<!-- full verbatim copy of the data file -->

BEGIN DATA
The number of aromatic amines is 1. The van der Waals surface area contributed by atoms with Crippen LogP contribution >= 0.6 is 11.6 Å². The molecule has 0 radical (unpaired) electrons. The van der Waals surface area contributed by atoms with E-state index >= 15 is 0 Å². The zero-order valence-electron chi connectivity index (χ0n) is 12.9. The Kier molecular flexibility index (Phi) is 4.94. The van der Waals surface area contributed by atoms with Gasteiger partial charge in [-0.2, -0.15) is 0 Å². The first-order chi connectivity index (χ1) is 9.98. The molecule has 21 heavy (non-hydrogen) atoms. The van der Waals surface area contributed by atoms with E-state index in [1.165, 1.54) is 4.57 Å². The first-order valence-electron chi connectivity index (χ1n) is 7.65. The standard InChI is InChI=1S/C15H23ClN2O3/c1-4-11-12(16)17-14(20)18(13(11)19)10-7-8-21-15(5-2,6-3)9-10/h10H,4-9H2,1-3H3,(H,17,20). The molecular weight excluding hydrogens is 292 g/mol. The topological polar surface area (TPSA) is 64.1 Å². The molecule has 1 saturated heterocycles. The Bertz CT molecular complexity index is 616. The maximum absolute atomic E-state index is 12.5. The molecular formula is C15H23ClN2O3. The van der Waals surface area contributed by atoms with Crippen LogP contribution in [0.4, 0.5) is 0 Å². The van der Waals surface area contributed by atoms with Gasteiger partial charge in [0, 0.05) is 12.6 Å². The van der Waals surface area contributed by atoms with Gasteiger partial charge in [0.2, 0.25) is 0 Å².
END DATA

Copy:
The number of aromatic amines is 1. The van der Waals surface area contributed by atoms with Crippen LogP contribution >= 0.6 is 11.6 Å². The molecule has 0 radical (unpaired) electrons. The van der Waals surface area contributed by atoms with E-state index >= 15 is 0 Å². The zero-order valence-electron chi connectivity index (χ0n) is 12.9. The Kier molecular flexibility index (Phi) is 4.94. The van der Waals surface area contributed by atoms with Gasteiger partial charge in [-0.2, -0.15) is 0 Å². The first-order chi connectivity index (χ1) is 9.98. The molecule has 21 heavy (non-hydrogen) atoms. The van der Waals surface area contributed by atoms with E-state index in [1.165, 1.54) is 4.57 Å². The first-order valence-electron chi connectivity index (χ1n) is 7.65. The standard InChI is InChI=1S/C15H23ClN2O3/c1-4-11-12(16)17-14(20)18(13(11)19)10-7-8-21-15(5-2,6-3)9-10/h10H,4-9H2,1-3H3,(H,17,20). The molecular weight excluding hydrogens is 292 g/mol. The topological polar surface area (TPSA) is 64.1 Å². The molecule has 1 saturated heterocycles. The Bertz CT molecular complexity index is 616. The maximum absolute atomic E-state index is 12.5. The molecular formula is C15H23ClN2O3. The van der Waals surface area contributed by atoms with Crippen LogP contribution in [0.4, 0.5) is 0 Å². The van der Waals surface area contributed by atoms with Gasteiger partial charge in [0, 0.05) is 12.6 Å². The van der Waals surface area contributed by atoms with Gasteiger partial charge in [0.2, 0.25) is 0 Å².